We still don’t know much about the long-term adverse effects of most of our diabetes drugs. That’s one reason I tend to favor diet modification as a primary diabetes treatment.

No degludec up in here!

FDA Says Jardiance Can Be Marketed as Cardiovascular Death-Defying

Jardiance is a diabetes drug in the class called SGLT2 inhibitors.

How do they work? Our kidneys filter glucose (sugar) out of our bloodstream, then reabsorb that glucose back into the bloodstream. SGLT2 inhibitors impair that reabsorption process, allowing some glucose to be excreted in our urine. You could call it a diuretic effect. For example, an SGLT 2 inhibitor called dapagliflozin, at a dose of 10 mg/day, causes the urinary loss of 70 grams of glucose daily.

How drugs like this could prevent cardiovascular disease in type 2 diabetics is a mystery to me.

From MPT:

“The diabetes drug empagliflozin (Jardiance) may be marketed for prevention of cardiovascular death in patients with type 2 diabetes and co-existing cardiovascular disease, the FDA said Friday.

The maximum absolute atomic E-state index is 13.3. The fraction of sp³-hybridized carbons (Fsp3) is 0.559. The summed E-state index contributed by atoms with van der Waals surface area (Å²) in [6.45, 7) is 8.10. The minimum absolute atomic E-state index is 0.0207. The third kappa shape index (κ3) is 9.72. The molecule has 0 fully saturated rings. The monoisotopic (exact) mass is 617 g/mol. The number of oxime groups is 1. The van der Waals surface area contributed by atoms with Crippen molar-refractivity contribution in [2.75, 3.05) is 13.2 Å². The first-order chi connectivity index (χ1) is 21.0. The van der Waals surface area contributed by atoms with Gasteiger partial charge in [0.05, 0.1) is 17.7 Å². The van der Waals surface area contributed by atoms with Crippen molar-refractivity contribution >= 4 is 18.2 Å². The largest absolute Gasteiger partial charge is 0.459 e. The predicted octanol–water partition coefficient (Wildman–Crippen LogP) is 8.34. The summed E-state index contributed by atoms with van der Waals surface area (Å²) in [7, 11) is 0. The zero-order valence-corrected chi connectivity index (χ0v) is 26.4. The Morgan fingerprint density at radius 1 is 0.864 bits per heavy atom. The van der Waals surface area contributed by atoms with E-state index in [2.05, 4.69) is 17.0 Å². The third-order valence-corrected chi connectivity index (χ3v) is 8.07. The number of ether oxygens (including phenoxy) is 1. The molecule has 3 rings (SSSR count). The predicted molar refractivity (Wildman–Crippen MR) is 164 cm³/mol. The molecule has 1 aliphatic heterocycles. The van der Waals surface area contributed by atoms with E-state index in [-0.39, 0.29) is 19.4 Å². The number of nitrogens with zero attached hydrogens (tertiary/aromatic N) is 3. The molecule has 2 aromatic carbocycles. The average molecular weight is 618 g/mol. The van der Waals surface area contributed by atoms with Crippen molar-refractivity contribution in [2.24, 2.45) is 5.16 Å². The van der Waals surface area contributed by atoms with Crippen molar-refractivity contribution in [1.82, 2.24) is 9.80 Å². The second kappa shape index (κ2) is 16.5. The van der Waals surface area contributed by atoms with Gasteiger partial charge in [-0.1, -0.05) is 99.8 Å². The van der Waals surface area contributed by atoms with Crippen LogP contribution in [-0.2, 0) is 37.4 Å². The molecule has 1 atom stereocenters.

It’s the first such claim ever allowed for a diabetes drug.

Empagliflozin, first approved in 2014, is an inhibitor of the sodium-glucose co-transporter 2 (SGLT2) pathway, reducing blood glucose by causing it to be excreted in urine.Its benefit for cardiovascular risk reduction was demonstrated in the so-called EMPA-REG trial, results of which were reported in 2015.”

Source: Jardiance Wins CV Prevention Indication | Medpage Today

Do You Eat Food or Feed?

Future Feed

From Hawaiian Libertarian:

“Food is grown, raised, harvested and processed — and if not consumed while fresh — preserved in as natural and organic a state as possible to keep most of it’s nutritious and nourishing qualities intact.

Feed is mass produced by a few large multinational corporations line using bio-technological innovations to quickly and efficiently manufacture product units ready for global distribution and a near infinite shelf life. Its primary traits are using genetically modified grain products to create a marketable product that is usually adulterated with preservatives and flavor enhancements that give it a long shelf life in airtight packaging and designed in a laboratory to stimulate the taste buds to fool the human body into thinking it’s something good for you.

But above all, the primary difference between Food and Feed can be discerned by this: most real food requires little (if any) corporate mass media marketing campaigns to sell product and expand market shares and waistlines alike.”

Source: Hawaiian libertarian: FEED Inc. & The Corporate Campaign Dialectic